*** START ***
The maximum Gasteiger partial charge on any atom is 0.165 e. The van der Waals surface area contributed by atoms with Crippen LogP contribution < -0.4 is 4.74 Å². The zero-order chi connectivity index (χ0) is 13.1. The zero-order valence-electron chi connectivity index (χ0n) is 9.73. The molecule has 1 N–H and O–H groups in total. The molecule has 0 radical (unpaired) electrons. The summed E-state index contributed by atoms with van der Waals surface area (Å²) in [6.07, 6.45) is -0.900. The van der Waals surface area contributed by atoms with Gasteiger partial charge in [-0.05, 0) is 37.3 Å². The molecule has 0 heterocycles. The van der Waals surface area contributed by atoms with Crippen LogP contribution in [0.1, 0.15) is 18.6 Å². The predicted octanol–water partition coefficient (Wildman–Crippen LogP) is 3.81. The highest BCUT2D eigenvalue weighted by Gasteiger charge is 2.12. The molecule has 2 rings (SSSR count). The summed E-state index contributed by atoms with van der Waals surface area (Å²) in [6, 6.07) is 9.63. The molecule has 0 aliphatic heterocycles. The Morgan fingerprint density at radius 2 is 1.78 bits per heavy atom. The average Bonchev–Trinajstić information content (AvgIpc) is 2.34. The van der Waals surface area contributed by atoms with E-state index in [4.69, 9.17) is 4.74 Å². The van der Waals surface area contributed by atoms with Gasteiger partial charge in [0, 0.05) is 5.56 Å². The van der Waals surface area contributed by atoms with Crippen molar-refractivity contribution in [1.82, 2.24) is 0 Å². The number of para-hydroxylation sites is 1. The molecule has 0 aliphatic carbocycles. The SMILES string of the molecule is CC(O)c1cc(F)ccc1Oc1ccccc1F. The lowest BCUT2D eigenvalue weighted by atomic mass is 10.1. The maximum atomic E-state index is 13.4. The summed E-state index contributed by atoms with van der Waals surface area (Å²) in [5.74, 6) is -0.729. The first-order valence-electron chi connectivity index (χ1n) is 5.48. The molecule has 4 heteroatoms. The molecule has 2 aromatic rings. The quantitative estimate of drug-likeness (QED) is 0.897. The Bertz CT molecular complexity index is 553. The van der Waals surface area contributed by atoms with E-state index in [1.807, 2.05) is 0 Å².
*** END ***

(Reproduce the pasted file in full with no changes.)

The maximum Gasteiger partial charge on any atom is 0.165 e. The van der Waals surface area contributed by atoms with Crippen LogP contribution < -0.4 is 4.74 Å². The zero-order chi connectivity index (χ0) is 13.1. The zero-order valence-electron chi connectivity index (χ0n) is 9.73. The molecule has 1 N–H and O–H groups in total. The molecule has 0 radical (unpaired) electrons. The summed E-state index contributed by atoms with van der Waals surface area (Å²) in [6.07, 6.45) is -0.900. The van der Waals surface area contributed by atoms with Gasteiger partial charge in [-0.05, 0) is 37.3 Å². The molecule has 0 heterocycles. The van der Waals surface area contributed by atoms with Crippen LogP contribution in [0.1, 0.15) is 18.6 Å². The predicted octanol–water partition coefficient (Wildman–Crippen LogP) is 3.81. The highest BCUT2D eigenvalue weighted by Gasteiger charge is 2.12. The molecule has 2 rings (SSSR count). The summed E-state index contributed by atoms with van der Waals surface area (Å²) in [6, 6.07) is 9.63. The molecule has 0 aliphatic heterocycles. The Morgan fingerprint density at radius 2 is 1.78 bits per heavy atom. The average Bonchev–Trinajstić information content (AvgIpc) is 2.34. The van der Waals surface area contributed by atoms with E-state index in [4.69, 9.17) is 4.74 Å². The van der Waals surface area contributed by atoms with Gasteiger partial charge in [0, 0.05) is 5.56 Å². The van der Waals surface area contributed by atoms with Crippen molar-refractivity contribution in [1.82, 2.24) is 0 Å². The number of para-hydroxylation sites is 1. The molecule has 0 aliphatic carbocycles. The SMILES string of the molecule is CC(O)c1cc(F)ccc1Oc1ccccc1F. The lowest BCUT2D eigenvalue weighted by atomic mass is 10.1. The maximum atomic E-state index is 13.4. The summed E-state index contributed by atoms with van der Waals surface area (Å²) in [5.74, 6) is -0.729. The first-order valence-electron chi connectivity index (χ1n) is 5.48. The molecule has 4 heteroatoms. The molecule has 2 aromatic rings. The quantitative estimate of drug-likeness (QED) is 0.897. The Bertz CT molecular complexity index is 553. The van der Waals surface area contributed by atoms with E-state index in [1.807, 2.05) is 0 Å².